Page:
Consumer Groups Protest Industry Net Neutrality Talks

Two groups supporting strong network neutrality rules protested a new round of compromise talks involving technology and telecommunications companies by saying the talks don't include organizations representing consumers.

Several companies attended new net neutrality negotiations, hosted by trade group the Information Technology Industry Council (ITI), on Wednesday. The U.S. Federal Communications Commission hosted a series of compromise discussions since June, but the agency called off future discussions after Google and Verizon Communications released their own proposal on Aug. 9.

An ITI spokeswoman confirmed the new talks, first reported by the Wall Street Journal, but she did not disclose what companies attended the discussions.

The Wall Street Journal story said participants in the ITI talks included Microsoft, Verizon, AT&T, Cisco Systems and the National Cable and Telecommunications Association (NCTA).

Representatives of Microsoft and NCTA confirmed their participation, but declined further comment. The FCC was not involved, a spokeswoman there said.

"While we're not involved in these new discussions, we're glad that there is ongoing dialogue," said Jen Howard, an FCC spokeswoman.

Other groups criticized the new talks. Instead of further industry discussions, the FCC should move to pass formal net neutrality rules, said Andrew Jay Schwartzman, senior vice president and policy director at the Media Access Project, a media reform group. FCC Chairman Julius Genachowski has pushed for formal net neutrality rules after an appeals court in April struck down the agency's attempt to enforce informal principles after Comcast slowed customers' access to a peer-to-peer service.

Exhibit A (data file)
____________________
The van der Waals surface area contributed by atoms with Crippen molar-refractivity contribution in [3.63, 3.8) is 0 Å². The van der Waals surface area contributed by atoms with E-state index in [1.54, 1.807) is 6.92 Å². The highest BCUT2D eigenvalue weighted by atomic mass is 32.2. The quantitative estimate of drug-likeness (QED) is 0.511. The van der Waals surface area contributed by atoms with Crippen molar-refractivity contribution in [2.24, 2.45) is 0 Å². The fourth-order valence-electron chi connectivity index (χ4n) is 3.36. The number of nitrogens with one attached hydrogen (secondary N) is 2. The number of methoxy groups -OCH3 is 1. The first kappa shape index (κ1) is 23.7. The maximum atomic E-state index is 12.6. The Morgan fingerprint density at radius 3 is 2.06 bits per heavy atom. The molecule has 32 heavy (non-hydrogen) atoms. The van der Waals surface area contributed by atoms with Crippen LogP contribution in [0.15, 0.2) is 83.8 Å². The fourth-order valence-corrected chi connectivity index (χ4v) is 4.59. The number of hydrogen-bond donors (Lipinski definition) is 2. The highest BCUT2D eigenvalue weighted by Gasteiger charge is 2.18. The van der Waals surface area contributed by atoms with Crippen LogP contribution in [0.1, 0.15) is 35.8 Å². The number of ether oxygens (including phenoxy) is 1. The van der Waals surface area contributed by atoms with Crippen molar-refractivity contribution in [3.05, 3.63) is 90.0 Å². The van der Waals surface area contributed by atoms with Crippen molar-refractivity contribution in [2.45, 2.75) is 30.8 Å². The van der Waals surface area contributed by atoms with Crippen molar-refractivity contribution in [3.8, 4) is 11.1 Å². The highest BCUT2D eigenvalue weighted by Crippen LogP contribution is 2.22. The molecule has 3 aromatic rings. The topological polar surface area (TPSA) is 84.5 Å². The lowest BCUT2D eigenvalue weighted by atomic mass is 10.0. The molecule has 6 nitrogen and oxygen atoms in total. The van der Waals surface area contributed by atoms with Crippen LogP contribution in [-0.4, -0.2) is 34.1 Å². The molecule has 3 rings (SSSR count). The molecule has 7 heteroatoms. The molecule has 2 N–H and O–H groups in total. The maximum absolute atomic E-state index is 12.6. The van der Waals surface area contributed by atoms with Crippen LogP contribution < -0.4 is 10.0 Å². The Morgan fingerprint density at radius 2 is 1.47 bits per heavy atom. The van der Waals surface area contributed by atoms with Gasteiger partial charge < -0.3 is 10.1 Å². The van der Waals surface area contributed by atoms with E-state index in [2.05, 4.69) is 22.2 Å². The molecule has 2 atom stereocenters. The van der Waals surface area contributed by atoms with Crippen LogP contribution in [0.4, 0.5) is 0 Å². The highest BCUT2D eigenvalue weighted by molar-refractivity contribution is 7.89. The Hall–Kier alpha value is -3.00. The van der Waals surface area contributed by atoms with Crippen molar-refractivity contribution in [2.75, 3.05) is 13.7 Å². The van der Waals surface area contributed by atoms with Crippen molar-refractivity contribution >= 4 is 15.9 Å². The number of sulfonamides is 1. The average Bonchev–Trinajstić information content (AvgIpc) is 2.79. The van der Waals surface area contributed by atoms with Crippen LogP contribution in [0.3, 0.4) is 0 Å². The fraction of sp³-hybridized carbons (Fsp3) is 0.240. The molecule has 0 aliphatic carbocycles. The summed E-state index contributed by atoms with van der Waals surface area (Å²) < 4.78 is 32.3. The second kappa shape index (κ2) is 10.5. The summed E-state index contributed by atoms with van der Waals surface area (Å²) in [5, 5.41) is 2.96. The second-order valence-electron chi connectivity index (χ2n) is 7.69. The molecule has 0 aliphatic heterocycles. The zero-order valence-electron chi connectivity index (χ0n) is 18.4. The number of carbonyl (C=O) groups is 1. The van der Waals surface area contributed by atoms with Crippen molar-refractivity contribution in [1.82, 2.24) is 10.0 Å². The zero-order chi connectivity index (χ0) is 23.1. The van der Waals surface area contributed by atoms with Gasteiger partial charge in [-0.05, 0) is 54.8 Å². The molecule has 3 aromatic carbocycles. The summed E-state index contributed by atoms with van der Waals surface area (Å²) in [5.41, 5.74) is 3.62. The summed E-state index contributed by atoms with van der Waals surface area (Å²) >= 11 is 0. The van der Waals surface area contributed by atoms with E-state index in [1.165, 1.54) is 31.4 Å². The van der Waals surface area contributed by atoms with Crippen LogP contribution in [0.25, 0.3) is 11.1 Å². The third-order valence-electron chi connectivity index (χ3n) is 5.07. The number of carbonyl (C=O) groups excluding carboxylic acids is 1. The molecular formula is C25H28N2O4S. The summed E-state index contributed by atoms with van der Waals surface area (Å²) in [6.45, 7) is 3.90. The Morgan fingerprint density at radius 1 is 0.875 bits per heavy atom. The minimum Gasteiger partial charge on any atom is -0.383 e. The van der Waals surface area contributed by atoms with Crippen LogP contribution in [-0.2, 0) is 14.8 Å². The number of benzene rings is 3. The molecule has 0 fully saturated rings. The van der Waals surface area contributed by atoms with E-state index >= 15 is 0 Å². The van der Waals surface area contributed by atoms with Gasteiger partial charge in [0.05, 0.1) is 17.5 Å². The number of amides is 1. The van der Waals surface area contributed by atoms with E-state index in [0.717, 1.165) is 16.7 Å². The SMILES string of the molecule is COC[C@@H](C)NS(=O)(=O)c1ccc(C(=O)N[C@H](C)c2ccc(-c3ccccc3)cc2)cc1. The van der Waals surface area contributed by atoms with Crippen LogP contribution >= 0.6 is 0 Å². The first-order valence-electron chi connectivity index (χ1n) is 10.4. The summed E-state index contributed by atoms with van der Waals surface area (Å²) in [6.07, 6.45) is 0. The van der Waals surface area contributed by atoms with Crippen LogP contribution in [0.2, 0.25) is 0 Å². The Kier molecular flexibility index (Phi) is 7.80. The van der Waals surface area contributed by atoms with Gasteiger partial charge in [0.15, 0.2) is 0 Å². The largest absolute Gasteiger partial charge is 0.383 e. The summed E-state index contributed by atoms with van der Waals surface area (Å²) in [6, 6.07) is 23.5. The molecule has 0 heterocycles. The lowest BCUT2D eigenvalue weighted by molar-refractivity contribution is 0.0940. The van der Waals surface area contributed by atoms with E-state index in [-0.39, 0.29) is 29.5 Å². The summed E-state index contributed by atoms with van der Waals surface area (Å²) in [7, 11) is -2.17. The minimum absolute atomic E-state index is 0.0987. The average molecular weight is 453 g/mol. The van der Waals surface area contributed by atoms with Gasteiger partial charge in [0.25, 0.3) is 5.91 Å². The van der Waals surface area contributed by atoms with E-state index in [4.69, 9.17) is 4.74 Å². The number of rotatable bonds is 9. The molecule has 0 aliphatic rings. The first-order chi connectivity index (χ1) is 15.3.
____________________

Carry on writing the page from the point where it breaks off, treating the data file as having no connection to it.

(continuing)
"These 'negotiations' are illegitimate," Schwartzman said in a statement. "They do not involve representatives of people who use the Internet for free expression and commerce, and they lack representation from the infant businesses that depend on an open Internet to build the future Ciscos, Microsofts, and Skypes."

Free Press, another media reform group, also criticized the ITI talks. It's time for the FCC to assert its authority over broadband, said Aparna Sridhar, Free Press policy counsel. An "uproar" over the Google and Verizon proposal shows that the public rejects secret net neutrality negotiations, she said.

"Industry deal-making is no substitute for responsible policymaking," Sridhar added. "This latest effort by a few large companies to dictate the rules behind closed doors will not protect Internet users. Industry titans will propose rules that serve only their own interests."

ITI, which represents IT companies including Microsoft, Dell and Apple, said more discussion is needed. Recent efforts by Google and others have made significant steps forward, Dean Garfield, ITI's president and CEO, said in a statement.

Wednesday's meeting was the first in a series of discussions "aimed at developing Internet openness principles that can achieve broad cross-sector support," Garfield said. "This new effort will build on [past] work to arrive at something that can achieve both public and private sector support and strike the balance of encouraging continued innovation and investment in the Internet."

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